Nanocomposites of TiO2 Nanoparticles-Graphene with High-Rate Performance for Li-Ion Battery
A simple and efficient method is developed to synthesize the nanocomposite of anatase TiO2 and reduced graphene oxide as anode material for Li-ion battery applications. The method involves one-step hydrothermal treatment without any surfactant or high-temperature calcinations. Structure analyse demonstrated that nano-sized anatase TiO2 particles were well dispersed in reduced graphene oxide nano-sheets. These graphene-TiO2 hybrid nanocomposites were electrochemically investigated in the coin-type cells versus metallic lithium, and the lithium storage performance showed an enhanced rate capabilities and cycling stability at different charge/discharge rates. These improved electrochemical performance can be mainly attributed to the fact that conductive graphene nano-sheets attached on nanosized TiO2 particles provide high electrical conductivity.
TiO2 has been regarded as a promising anode material for lithium-ion batteries due to its environmental benignity, low cost, and good safety [1–3]. However, its practical capacity and high-rate capability are limited due to the blow Li-ion diffusivity and electronic conductivity during reversible Li-ion insertion/extraction process . In order to improve the electrochemical performance of TiO2 materials, nanotechnology has been explored to provide increased reaction active sites and short diffusion lengths for both electron and Li-ion transport [5–6]. A variety of approaches have been developed to increase the electronic conductivity of the TiO2, such as adding conductive agents  and using conductive coating . Graphene has been regarded as an ideal carbon nanostructure to improve the rate capability of TiO2 owing to its superior electronic conductivity and large surface area. It is found that TiO2-graphene nanocomposite exhibited a high capacity and excellent rate capability in the enlarged potential window of 0.01–3.0 V due to the graphene not only as a conductive agent but also as a lithium storage material . Herein, the nanocomposites of anatase TiO2 nanoparticles and reduced graphene oxide were facilely synthesized, the electrochemical performance of the obtained nanocomposite was investigated as an anode material.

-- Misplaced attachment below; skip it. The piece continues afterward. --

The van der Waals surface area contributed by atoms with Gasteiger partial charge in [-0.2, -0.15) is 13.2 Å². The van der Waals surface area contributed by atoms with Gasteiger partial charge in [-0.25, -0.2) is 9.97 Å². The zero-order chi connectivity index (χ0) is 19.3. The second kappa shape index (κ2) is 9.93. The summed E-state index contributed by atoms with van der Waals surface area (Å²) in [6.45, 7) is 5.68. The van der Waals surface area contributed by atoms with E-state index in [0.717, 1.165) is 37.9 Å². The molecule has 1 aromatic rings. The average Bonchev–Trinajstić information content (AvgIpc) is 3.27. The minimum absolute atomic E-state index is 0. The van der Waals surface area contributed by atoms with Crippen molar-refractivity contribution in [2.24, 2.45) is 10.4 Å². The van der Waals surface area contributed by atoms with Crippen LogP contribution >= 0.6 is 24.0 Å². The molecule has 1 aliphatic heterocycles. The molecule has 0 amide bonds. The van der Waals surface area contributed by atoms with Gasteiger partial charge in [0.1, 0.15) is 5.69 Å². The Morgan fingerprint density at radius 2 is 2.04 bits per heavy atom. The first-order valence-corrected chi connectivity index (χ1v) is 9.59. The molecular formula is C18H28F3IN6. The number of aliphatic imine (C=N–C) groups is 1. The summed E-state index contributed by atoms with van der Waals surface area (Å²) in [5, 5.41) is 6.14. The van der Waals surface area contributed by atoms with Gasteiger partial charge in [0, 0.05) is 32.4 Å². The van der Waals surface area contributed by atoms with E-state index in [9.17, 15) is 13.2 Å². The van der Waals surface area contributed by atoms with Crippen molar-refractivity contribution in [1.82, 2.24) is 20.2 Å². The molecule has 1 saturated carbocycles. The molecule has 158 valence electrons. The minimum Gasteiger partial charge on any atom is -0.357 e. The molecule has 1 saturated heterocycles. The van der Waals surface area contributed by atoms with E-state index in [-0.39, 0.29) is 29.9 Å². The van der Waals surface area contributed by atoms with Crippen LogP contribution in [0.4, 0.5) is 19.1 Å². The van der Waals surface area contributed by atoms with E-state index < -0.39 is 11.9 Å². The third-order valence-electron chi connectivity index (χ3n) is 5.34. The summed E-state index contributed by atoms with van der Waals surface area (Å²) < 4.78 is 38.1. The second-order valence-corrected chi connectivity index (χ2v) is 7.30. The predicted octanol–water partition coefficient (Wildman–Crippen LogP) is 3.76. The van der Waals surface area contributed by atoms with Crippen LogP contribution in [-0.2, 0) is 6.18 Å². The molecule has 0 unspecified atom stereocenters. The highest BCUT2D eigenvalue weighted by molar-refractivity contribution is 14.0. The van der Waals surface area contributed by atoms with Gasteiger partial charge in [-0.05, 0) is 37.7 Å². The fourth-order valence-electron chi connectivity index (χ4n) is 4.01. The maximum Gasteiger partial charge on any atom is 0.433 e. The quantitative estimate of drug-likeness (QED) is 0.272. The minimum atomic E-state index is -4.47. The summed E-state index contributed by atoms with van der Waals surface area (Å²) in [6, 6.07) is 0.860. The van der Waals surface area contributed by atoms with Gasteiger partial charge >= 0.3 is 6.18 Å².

The nanocomposites of anatase TiO2 nanoparticles-graphene oxides were synthesized by one-step hydrothermal method. Briefly, 25 mg of graphene oxide was firstly added to 75 mL deionized water, then 5 m L of 1.5M sodium hydroxide solution was added to obtain a colloidal solution that was sonicated for 30 min. Such a colloidal solution was subsequently mixed with 50 mg commercial TiO2 nano-powders (ca.25 nm diameter) by high-speed stirring for1 h. The resulting solution was put into an autoclave and heated at 180°C for 10 h. When the reduction reaction was finished, the as-synthesized TiO2-graphene composites were isolated by centrifugation, washed with pure water and ethanol several times, and dried at 80°C for 2h. The structure and morphology were characterized by X-ray diffraction (XRD), scanning electron microscopy (SEM) and transmission electron microscopy (TEM). The electrochemical performances of galvanostatic charge-discharge and cyclic voltammetry (CV) were investigated using coin cells (CR2032) at a LAND-CT2001A battery-testing system.
The morphology of the nanocomposites were investigated by scanning electron microscopy (SEM). SEM images in Fig.1 showed that the TiO2 nanoparticles are dispersed uniformly in the graphene oxide with relatively low amounts load. Raman spectra in Fig. 2 shows the typical features of reduced graphene oxide with the presence of D band located at 1340 cm−1 and G band at 1581 cm−1. In addition, the Raman lines for Eg, B1g, A1g, and B1g modes of TiO2anatase phase were also observed.
Financial supports from the President’s Award of University of Waterloo and Natural Sciences and Engineering Research Council of Canada (NSERC) and Waterloo Institute for Nanotechnology (WIN) are greatly appreciated.
 Z. Yang, D. Choi, S. Kerisit, K.M. Rosso, D. Wang, J. Zhang, G. Graff, J. Liu, J. Power Sources 192 (2009) 588.
 P. Kubiak, T. Fröschl, N. Hüsing, U. Hörmann, U. Kaiser, R. Schiller, C.K. Weiss, K. Landfester, M. Wohlfahrt-Mehrens, Small 7 (2011) 1690.
 J. S. Chen, X.W. Lou, Electrochemistry Communications 11 (2009) 2332.
 S. Bach, J. P. Pereira-Ramos, P. Willman, Electrochimica Acta 55 (2010) 4952.
 Y. H. Jin, S. H. Lee, H.W. Shim, K.H. Ko, D.W. Kim, Electrochimica Acta 55 (2010) 7315.
 F. Wu, Z. Wang, X. Li, H. Guo, J. Materials Chemistry 21 (2011) 12675.
 Y. Wang, T. Chen, Q. Mu, J. Materials Chemistry 21 (2011) 6006.
 J. S. Chen, H. Liu, S. Z. Qiao, X.W. Lou, J. Materials Chemistry 21 (2011) 5687.